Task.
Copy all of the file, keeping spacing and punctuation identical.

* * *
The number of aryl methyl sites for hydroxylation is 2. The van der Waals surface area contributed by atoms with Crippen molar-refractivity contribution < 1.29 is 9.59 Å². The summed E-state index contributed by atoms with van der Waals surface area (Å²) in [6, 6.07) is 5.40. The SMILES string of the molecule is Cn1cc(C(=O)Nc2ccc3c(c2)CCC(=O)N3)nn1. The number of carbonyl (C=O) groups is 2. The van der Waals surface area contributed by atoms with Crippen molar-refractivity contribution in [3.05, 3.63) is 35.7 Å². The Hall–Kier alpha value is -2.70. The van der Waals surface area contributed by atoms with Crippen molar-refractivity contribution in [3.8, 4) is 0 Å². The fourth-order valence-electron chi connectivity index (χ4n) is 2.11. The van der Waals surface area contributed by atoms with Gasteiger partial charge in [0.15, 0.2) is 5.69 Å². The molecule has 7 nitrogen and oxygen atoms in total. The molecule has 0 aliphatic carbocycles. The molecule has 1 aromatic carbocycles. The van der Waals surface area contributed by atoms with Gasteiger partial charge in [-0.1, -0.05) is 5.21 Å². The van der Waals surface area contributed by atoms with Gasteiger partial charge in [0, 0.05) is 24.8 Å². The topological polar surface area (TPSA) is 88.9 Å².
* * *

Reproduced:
The number of aryl methyl sites for hydroxylation is 2. The van der Waals surface area contributed by atoms with Crippen molar-refractivity contribution < 1.29 is 9.59 Å². The summed E-state index contributed by atoms with van der Waals surface area (Å²) in [6, 6.07) is 5.40. The SMILES string of the molecule is Cn1cc(C(=O)Nc2ccc3c(c2)CCC(=O)N3)nn1. The number of carbonyl (C=O) groups is 2. The van der Waals surface area contributed by atoms with Crippen molar-refractivity contribution in [3.05, 3.63) is 35.7 Å². The Hall–Kier alpha value is -2.70. The van der Waals surface area contributed by atoms with Crippen molar-refractivity contribution in [3.8, 4) is 0 Å². The fourth-order valence-electron chi connectivity index (χ4n) is 2.11. The van der Waals surface area contributed by atoms with Gasteiger partial charge in [0.15, 0.2) is 5.69 Å². The molecule has 7 nitrogen and oxygen atoms in total. The molecule has 0 aliphatic carbocycles. The molecule has 1 aromatic carbocycles. The van der Waals surface area contributed by atoms with Gasteiger partial charge in [-0.1, -0.05) is 5.21 Å². The van der Waals surface area contributed by atoms with Gasteiger partial charge in [0, 0.05) is 24.8 Å². The topological polar surface area (TPSA) is 88.9 Å².